Antioch Law School, long a crusader for the city's poor, especially in landlord-tenant disputes, now finds itself locked in an ironic, embarrassing battle with tenants of a run-down Adams-Morgan apartment building the school owns and plans to sell.
After months of negotiating with the tenants, who want to turn the 86-unit Kenesaw apartment building on 16th Street NW into a low-income housing cooperative, Antioch reiterated this week that if the tenants do not succeed in obtaining $800,000 to buy the building by Tuesday, then the school will sell the Kenesaw to private developers.
"You have to understand that we're in a bind," said Edgar Cahn, codean of the law school. "The money that we'd get from the sale of that building means financial aid to poor students and operating expenses for our legal clinic."
"The school also has a moral and legal imperative to survive and continue to provide the lgal and community services that we deliver to poor people across the city," he said. Antioch claims to have lost $150,000 it would profit from the sale of the building, which has an outstanding mortgage of about $400,000.
"Antioch wants to make $250,000 off of the sale of that building and that is too damn much," said Susan Bancroft, a volunteer with Adelante, a community organization that is trying to persuade Antioch to reduce its price for the Kenesaw so the building's present tenants can buy the building and prevent it from being turned into a highpriced condominium.
"The want to make their money off of poor people they've abused; that's an outright shame," Bancroft said. "They (Antioch) don't deserve that much profit on a building they've neglected for two years. That would be slumlord profit."
Bancroft and leaders of the Adams-Morgan community see the Kenesaw controversy as a miniature version of a battle they are fighting against real estate speculators and a growing number of middle-class singles and couples who want to live in the city.
The community leaders want to preserve Adams-Morgan as a cosmopolitan mix of residents ranging from persons on welfare to wealthy persons, including blacks, whites and his panics.
If the Kenesaw becomes a condominium like several other buildings in the area have recently, Adams-Morgan community leaders fear they won't ever be able to stop the flood of town houses and condominiums that are beginning to turn the neighborhood into an extension of exclusive Georgetown.
Cast as one of the unjust, profiteeering landlords that its free law clinic, the Urban Law Institute, usually fights in court, Antioch finds itself having to sell the building because, like many District landlords, the school is losing money on the Kenesaw and wants to get out of the landlord business.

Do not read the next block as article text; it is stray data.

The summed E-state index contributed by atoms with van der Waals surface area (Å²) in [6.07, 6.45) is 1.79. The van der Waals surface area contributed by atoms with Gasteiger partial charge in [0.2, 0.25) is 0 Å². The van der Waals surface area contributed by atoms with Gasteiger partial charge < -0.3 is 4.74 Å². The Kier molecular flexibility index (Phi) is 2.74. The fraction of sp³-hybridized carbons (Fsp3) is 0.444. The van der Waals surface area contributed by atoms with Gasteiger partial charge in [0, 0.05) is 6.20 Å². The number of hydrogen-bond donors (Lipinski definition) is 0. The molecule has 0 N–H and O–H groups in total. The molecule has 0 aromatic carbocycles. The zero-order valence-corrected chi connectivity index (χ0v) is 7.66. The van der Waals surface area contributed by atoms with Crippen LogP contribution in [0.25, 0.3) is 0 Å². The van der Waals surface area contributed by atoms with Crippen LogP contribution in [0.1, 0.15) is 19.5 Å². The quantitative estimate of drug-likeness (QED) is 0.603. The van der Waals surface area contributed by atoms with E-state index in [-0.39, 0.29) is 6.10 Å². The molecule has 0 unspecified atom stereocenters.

Antioch, which received the building in 1975 as a memorial gift from Dr. Aaron H. Gerber, the father of a Washington neighborhood legal services attorney who was killed in a car crash, has countered the tenants' charges of profiteering by arguing that it did not know that the building had 681 housing code violations when the school took ownership.
Codean Cahn estimates that Antioch has lost $150,000 in managing the building and making "cosmetic" repairs since the school took ownership of the building, located at 3060 16th St. NW.
Despite the repairs that Antioch has paid for, Kenesaw tenants say the building is in worse shape today than it was two years ago. A reporter who recently visited the Kenesaw found dead rodents and garbage in hallways and vacant apartments. Vagrants, alcoholics and drug addicts are said to use empty apartments for sleeping, drinking and getting high.
Antioch has refused to allow The Washington Post to photograph the building's interior.
Cahn said in a telephone interview that, despite the tenants' accusations, the school has attempted to accomodate them. He said the school has offered to sell the building to the tenants for $800,000, at least $200,000 less than what Antioch has been offered by private developers.
Cahn also said the school has put off selling the building for several months, hoping the tenants would find the financing they need to buy the Kenesaw for a cooperative.
"When we first got that building, we did not expect to make a profit from it," Cahn said. "We expected to dispose of it after a period of time (so) we could form an endowment in honor of the daughter of the man who gave us the building. From the first, we hoped to make the building a pilot project for tenant ownership."
But Cahn said the school's board of trustees has ordered him to stop stalling and dispose of the Kenesaw by Aug. 30 - next Tuesday.
Although Adelante and the Kenesaw tenants are still hoping to obtain the $800,000 they need by next week's deadline, they concede privately that they desperately need more time.
The tenants are mostly domestics, janitors, nurses and dishwashers earning no more than $150 a week. Many are immigrants from South America and the Caribbean. Cooperative meetings are held in Spanish and English.
"It's getting so that if you move into a nice building around here, you better be ready to move out in two to three months," said Amy Williams, a 10-year resident of the Kenesaw. "The rich people want to buy the whole thing and, you know, how they say, renovate. Where do they want us to go?"
While the city housing department has refused to buy the Kenesaw - or to loan the tenants $800,000 to buy it - the city has promised the tenants $900,000 to renovate the building if they are able to get the purchase money from another source.
"They think we won't get the loan, that's why they signed the agreement" for the renovation money, said Silverio Coy, an Adelante neighborhood coordinator working with the Kenesaw tenants. "But we're going to surprise them. 'We're going to get that building."